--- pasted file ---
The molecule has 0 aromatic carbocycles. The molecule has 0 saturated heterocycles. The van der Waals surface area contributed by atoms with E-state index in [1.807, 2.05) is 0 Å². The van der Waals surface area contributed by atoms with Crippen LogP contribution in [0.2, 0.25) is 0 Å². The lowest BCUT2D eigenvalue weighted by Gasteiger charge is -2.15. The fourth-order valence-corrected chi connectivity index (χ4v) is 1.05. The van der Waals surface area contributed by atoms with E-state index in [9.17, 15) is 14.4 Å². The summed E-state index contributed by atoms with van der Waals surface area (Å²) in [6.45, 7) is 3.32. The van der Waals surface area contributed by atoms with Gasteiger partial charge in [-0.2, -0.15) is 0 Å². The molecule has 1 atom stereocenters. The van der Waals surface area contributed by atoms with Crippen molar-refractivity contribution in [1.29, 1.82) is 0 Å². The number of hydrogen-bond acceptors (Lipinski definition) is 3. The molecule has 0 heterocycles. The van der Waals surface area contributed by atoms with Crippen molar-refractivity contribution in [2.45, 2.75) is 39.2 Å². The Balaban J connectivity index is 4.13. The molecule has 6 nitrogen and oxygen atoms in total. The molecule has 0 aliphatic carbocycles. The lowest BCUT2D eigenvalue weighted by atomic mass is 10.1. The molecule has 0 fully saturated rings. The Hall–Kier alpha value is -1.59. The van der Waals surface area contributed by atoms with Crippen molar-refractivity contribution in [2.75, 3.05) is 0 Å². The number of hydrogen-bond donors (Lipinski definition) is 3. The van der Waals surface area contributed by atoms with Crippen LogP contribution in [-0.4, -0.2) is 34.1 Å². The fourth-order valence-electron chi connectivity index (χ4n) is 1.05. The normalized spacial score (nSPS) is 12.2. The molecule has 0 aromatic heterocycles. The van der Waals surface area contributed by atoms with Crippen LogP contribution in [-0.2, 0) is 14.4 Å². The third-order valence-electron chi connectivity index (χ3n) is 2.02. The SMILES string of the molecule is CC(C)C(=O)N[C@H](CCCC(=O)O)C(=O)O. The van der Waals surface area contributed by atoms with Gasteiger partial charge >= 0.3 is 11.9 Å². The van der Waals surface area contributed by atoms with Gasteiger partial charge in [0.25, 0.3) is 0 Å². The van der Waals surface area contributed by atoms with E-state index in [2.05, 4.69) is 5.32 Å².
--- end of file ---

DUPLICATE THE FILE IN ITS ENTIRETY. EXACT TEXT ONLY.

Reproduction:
The molecule has 0 aromatic carbocycles. The molecule has 0 saturated heterocycles. The van der Waals surface area contributed by atoms with E-state index in [1.807, 2.05) is 0 Å². The van der Waals surface area contributed by atoms with Crippen LogP contribution in [0.2, 0.25) is 0 Å². The lowest BCUT2D eigenvalue weighted by Gasteiger charge is -2.15. The fourth-order valence-corrected chi connectivity index (χ4v) is 1.05. The van der Waals surface area contributed by atoms with E-state index in [9.17, 15) is 14.4 Å². The summed E-state index contributed by atoms with van der Waals surface area (Å²) in [6.45, 7) is 3.32. The van der Waals surface area contributed by atoms with Gasteiger partial charge in [-0.2, -0.15) is 0 Å². The molecule has 1 atom stereocenters. The van der Waals surface area contributed by atoms with Crippen molar-refractivity contribution in [1.29, 1.82) is 0 Å². The number of hydrogen-bond acceptors (Lipinski definition) is 3. The molecule has 0 heterocycles. The van der Waals surface area contributed by atoms with Crippen molar-refractivity contribution in [2.45, 2.75) is 39.2 Å². The Balaban J connectivity index is 4.13. The molecule has 6 nitrogen and oxygen atoms in total. The molecule has 0 aliphatic carbocycles. The lowest BCUT2D eigenvalue weighted by atomic mass is 10.1. The molecule has 0 fully saturated rings. The Hall–Kier alpha value is -1.59. The van der Waals surface area contributed by atoms with Crippen molar-refractivity contribution in [2.75, 3.05) is 0 Å². The number of hydrogen-bond donors (Lipinski definition) is 3. The van der Waals surface area contributed by atoms with Crippen LogP contribution in [-0.4, -0.2) is 34.1 Å². The fourth-order valence-electron chi connectivity index (χ4n) is 1.05. The normalized spacial score (nSPS) is 12.2. The molecule has 0 aromatic heterocycles. The van der Waals surface area contributed by atoms with Crippen LogP contribution in [-0.2, 0) is 14.4 Å². The third-order valence-electron chi connectivity index (χ3n) is 2.02. The SMILES string of the molecule is CC(C)C(=O)N[C@H](CCCC(=O)O)C(=O)O. The van der Waals surface area contributed by atoms with Gasteiger partial charge >= 0.3 is 11.9 Å². The van der Waals surface area contributed by atoms with Gasteiger partial charge in [0.25, 0.3) is 0 Å². The van der Waals surface area contributed by atoms with E-state index in [2.05, 4.69) is 5.32 Å².